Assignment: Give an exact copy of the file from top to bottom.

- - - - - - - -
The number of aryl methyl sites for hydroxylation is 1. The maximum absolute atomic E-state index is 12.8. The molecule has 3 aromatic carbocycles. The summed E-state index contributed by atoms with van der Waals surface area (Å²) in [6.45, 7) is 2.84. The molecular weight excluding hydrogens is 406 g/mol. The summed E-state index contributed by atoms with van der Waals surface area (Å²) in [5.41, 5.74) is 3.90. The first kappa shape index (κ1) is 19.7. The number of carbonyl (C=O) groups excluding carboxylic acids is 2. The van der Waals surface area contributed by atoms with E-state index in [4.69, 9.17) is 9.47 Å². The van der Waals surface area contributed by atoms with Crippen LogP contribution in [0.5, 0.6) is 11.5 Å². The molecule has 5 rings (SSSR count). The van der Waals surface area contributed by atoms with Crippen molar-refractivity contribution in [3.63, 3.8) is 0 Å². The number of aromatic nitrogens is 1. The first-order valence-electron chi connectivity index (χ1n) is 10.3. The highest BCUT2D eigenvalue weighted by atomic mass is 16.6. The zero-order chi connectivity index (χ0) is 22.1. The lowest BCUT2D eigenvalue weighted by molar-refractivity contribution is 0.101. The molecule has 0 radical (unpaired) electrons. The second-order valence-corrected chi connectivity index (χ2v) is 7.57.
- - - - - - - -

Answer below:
The number of aryl methyl sites for hydroxylation is 1. The maximum absolute atomic E-state index is 12.8. The molecule has 3 aromatic carbocycles. The summed E-state index contributed by atoms with van der Waals surface area (Å²) in [6.45, 7) is 2.84. The molecular weight excluding hydrogens is 406 g/mol. The summed E-state index contributed by atoms with van der Waals surface area (Å²) in [5.41, 5.74) is 3.90. The first kappa shape index (κ1) is 19.7. The number of carbonyl (C=O) groups excluding carboxylic acids is 2. The van der Waals surface area contributed by atoms with E-state index in [4.69, 9.17) is 9.47 Å². The van der Waals surface area contributed by atoms with Crippen LogP contribution in [0.5, 0.6) is 11.5 Å². The molecule has 5 rings (SSSR count). The van der Waals surface area contributed by atoms with Crippen molar-refractivity contribution in [3.63, 3.8) is 0 Å². The number of aromatic nitrogens is 1. The first-order valence-electron chi connectivity index (χ1n) is 10.3. The highest BCUT2D eigenvalue weighted by atomic mass is 16.6. The zero-order chi connectivity index (χ0) is 22.1. The lowest BCUT2D eigenvalue weighted by molar-refractivity contribution is 0.101. The molecule has 0 radical (unpaired) electrons. The second-order valence-corrected chi connectivity index (χ2v) is 7.57.